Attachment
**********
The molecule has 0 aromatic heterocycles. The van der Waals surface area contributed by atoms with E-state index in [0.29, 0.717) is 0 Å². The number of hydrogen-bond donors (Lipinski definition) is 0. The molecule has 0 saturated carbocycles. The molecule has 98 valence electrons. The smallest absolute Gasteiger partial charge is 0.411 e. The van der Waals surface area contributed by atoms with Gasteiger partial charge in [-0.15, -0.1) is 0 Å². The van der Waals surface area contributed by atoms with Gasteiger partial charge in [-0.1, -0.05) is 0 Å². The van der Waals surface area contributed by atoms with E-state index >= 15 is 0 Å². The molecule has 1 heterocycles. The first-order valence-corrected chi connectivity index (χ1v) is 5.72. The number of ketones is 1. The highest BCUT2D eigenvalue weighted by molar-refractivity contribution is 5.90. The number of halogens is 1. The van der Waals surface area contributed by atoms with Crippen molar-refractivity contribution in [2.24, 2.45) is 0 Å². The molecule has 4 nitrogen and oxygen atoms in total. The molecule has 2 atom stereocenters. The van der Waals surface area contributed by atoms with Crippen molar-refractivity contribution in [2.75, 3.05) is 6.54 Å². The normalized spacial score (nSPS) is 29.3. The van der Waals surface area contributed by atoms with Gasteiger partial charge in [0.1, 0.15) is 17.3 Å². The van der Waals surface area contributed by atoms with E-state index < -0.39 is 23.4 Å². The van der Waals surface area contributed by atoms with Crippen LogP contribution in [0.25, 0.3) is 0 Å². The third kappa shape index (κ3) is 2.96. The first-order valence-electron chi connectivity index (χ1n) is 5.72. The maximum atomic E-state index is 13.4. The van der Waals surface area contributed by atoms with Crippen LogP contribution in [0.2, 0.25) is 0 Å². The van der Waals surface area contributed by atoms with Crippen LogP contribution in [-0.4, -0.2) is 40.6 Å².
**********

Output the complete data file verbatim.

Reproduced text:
The molecule has 0 aromatic heterocycles. The van der Waals surface area contributed by atoms with E-state index in [0.29, 0.717) is 0 Å². The number of hydrogen-bond donors (Lipinski definition) is 0. The molecule has 0 saturated carbocycles. The molecule has 98 valence electrons. The smallest absolute Gasteiger partial charge is 0.411 e. The van der Waals surface area contributed by atoms with Gasteiger partial charge in [-0.15, -0.1) is 0 Å². The van der Waals surface area contributed by atoms with Gasteiger partial charge in [-0.1, -0.05) is 0 Å². The van der Waals surface area contributed by atoms with E-state index >= 15 is 0 Å². The molecule has 1 heterocycles. The first-order valence-corrected chi connectivity index (χ1v) is 5.72. The number of ketones is 1. The highest BCUT2D eigenvalue weighted by molar-refractivity contribution is 5.90. The number of halogens is 1. The van der Waals surface area contributed by atoms with Crippen molar-refractivity contribution in [2.24, 2.45) is 0 Å². The molecule has 4 nitrogen and oxygen atoms in total. The molecule has 2 atom stereocenters. The van der Waals surface area contributed by atoms with Crippen molar-refractivity contribution in [2.75, 3.05) is 6.54 Å². The normalized spacial score (nSPS) is 29.3. The van der Waals surface area contributed by atoms with Gasteiger partial charge in [0.1, 0.15) is 17.3 Å². The van der Waals surface area contributed by atoms with E-state index < -0.39 is 23.4 Å². The van der Waals surface area contributed by atoms with Crippen LogP contribution in [0.25, 0.3) is 0 Å². The third kappa shape index (κ3) is 2.96. The first-order valence-electron chi connectivity index (χ1n) is 5.72. The maximum atomic E-state index is 13.4. The van der Waals surface area contributed by atoms with Crippen LogP contribution in [0.2, 0.25) is 0 Å². The van der Waals surface area contributed by atoms with Crippen LogP contribution in [-0.4, -0.2) is 40.6 Å².